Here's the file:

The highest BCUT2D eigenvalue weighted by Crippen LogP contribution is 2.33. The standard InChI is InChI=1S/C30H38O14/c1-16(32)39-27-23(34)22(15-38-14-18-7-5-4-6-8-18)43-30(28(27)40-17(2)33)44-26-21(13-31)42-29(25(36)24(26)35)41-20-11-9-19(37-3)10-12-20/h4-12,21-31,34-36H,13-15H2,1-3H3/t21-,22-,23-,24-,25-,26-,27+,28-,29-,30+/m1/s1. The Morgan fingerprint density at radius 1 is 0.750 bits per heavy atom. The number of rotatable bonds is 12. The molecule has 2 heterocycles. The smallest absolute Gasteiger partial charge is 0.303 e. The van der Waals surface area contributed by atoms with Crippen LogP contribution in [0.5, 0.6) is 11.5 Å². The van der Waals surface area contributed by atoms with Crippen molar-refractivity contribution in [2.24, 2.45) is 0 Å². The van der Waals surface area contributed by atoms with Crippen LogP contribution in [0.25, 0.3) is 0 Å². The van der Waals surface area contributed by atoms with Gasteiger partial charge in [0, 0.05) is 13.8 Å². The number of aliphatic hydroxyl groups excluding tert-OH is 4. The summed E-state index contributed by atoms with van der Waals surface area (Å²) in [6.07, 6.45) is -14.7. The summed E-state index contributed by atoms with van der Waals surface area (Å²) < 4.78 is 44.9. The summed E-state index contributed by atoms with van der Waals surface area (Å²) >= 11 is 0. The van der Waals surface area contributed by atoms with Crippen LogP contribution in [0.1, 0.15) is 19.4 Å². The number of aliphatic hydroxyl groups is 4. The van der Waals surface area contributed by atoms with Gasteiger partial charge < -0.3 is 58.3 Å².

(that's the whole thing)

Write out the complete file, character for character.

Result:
The highest BCUT2D eigenvalue weighted by Crippen LogP contribution is 2.33. The standard InChI is InChI=1S/C30H38O14/c1-16(32)39-27-23(34)22(15-38-14-18-7-5-4-6-8-18)43-30(28(27)40-17(2)33)44-26-21(13-31)42-29(25(36)24(26)35)41-20-11-9-19(37-3)10-12-20/h4-12,21-31,34-36H,13-15H2,1-3H3/t21-,22-,23-,24-,25-,26-,27+,28-,29-,30+/m1/s1. The Morgan fingerprint density at radius 1 is 0.750 bits per heavy atom. The number of rotatable bonds is 12. The molecule has 2 heterocycles. The smallest absolute Gasteiger partial charge is 0.303 e. The van der Waals surface area contributed by atoms with Crippen LogP contribution in [0.5, 0.6) is 11.5 Å². The van der Waals surface area contributed by atoms with Crippen molar-refractivity contribution in [2.24, 2.45) is 0 Å². The van der Waals surface area contributed by atoms with Crippen LogP contribution in [0.25, 0.3) is 0 Å². The van der Waals surface area contributed by atoms with Gasteiger partial charge in [0, 0.05) is 13.8 Å². The number of aliphatic hydroxyl groups excluding tert-OH is 4. The summed E-state index contributed by atoms with van der Waals surface area (Å²) in [6.07, 6.45) is -14.7. The summed E-state index contributed by atoms with van der Waals surface area (Å²) < 4.78 is 44.9. The summed E-state index contributed by atoms with van der Waals surface area (Å²) >= 11 is 0. The van der Waals surface area contributed by atoms with Crippen LogP contribution in [0.1, 0.15) is 19.4 Å². The number of aliphatic hydroxyl groups is 4. The van der Waals surface area contributed by atoms with Gasteiger partial charge < -0.3 is 58.3 Å².